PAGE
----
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Agronomy Journal Abstract -

Relations Between Fe in Irrigation Water and Leaf Quality of Cigar Wrapper Tobacco1


This article in AJ

  1. Vol. 63 No. 6, p. 938-940
    Received: May 10, 1971

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  1. F. M. Rhoads2



Damage, appearing to result from irrigation water, reduced the value of cigar wrapper tobacco (Nicotiana tabacum L.) from about $4.00 per pound to $0.25 in 1969. Dark leaf tips and dark spots over the entire leaf rendered damaged leaves unfit for wrapper use. Leaf analysis indicated that Fe and Mn were associated with the dark coloration.

A study was made in 1970 to determine the effect of Fe in irrigation water on quality of cured wrapper tobacco leaves and to find a potential source of Fe contamination of irrigation ponds. Two forms of Fe were added to irrigation water applied to field plots, and Fe content of leaves, leaf quality, and leaf tensile strength were used to evaluate the effects. Soil and organic material were collected from a shallow area of a “problem” pond, after it had been drained, for use in laboratory studies.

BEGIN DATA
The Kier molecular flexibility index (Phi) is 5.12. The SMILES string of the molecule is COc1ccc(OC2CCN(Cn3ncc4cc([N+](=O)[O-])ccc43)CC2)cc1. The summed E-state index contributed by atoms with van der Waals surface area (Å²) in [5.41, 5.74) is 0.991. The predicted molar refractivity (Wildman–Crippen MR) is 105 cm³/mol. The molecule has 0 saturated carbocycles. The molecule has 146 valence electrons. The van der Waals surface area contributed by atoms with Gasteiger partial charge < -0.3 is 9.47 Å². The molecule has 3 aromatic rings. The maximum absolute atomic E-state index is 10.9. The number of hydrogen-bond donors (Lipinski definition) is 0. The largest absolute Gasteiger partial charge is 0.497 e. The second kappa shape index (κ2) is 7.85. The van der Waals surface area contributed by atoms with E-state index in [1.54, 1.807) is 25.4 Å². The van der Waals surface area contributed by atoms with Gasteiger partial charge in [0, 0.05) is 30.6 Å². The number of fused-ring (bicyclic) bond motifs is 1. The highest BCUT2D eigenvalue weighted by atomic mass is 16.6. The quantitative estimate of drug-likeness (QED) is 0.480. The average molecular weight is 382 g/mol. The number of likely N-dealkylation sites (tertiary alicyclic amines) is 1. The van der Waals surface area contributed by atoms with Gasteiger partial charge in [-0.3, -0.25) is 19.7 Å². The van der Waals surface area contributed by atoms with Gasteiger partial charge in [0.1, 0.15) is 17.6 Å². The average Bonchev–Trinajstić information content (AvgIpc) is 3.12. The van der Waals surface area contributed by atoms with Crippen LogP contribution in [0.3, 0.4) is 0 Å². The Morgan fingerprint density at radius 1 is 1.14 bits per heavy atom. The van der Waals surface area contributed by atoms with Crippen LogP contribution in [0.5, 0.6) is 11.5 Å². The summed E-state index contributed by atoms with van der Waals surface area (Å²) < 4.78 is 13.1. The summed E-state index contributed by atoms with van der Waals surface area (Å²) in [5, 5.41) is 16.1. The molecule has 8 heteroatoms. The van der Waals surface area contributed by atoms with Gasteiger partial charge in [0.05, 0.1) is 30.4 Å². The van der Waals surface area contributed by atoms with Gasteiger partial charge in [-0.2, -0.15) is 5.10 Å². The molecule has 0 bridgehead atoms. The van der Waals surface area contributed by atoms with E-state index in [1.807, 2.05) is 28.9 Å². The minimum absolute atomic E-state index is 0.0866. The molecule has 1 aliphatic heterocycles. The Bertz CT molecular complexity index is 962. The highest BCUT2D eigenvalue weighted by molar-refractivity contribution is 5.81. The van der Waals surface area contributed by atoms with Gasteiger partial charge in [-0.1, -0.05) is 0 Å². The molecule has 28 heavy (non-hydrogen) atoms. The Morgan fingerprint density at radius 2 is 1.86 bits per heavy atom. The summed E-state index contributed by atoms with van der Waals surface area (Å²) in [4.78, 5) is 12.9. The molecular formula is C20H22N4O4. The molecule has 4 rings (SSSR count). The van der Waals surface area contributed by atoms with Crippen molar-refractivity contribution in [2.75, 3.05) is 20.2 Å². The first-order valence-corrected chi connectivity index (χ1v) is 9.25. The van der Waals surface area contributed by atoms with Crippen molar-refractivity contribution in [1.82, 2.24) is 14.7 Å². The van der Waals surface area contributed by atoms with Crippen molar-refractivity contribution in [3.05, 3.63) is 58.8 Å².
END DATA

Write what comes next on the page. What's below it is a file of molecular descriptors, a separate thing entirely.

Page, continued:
Damaged tobacco, similar to that observed in commercial fields, was produced in field plots in 1970 when Fe was added to the irrigation water. Laboratory incubation studies showed that pond sediments were a potential source of Fe buildup in irrigation water. Leaf strength decreased with increasing content of Fe in the tissue. A visible coating was produced on green leaves in the greenhouse when 5 and 10 ppm Fe in water were sprayed on the plants.

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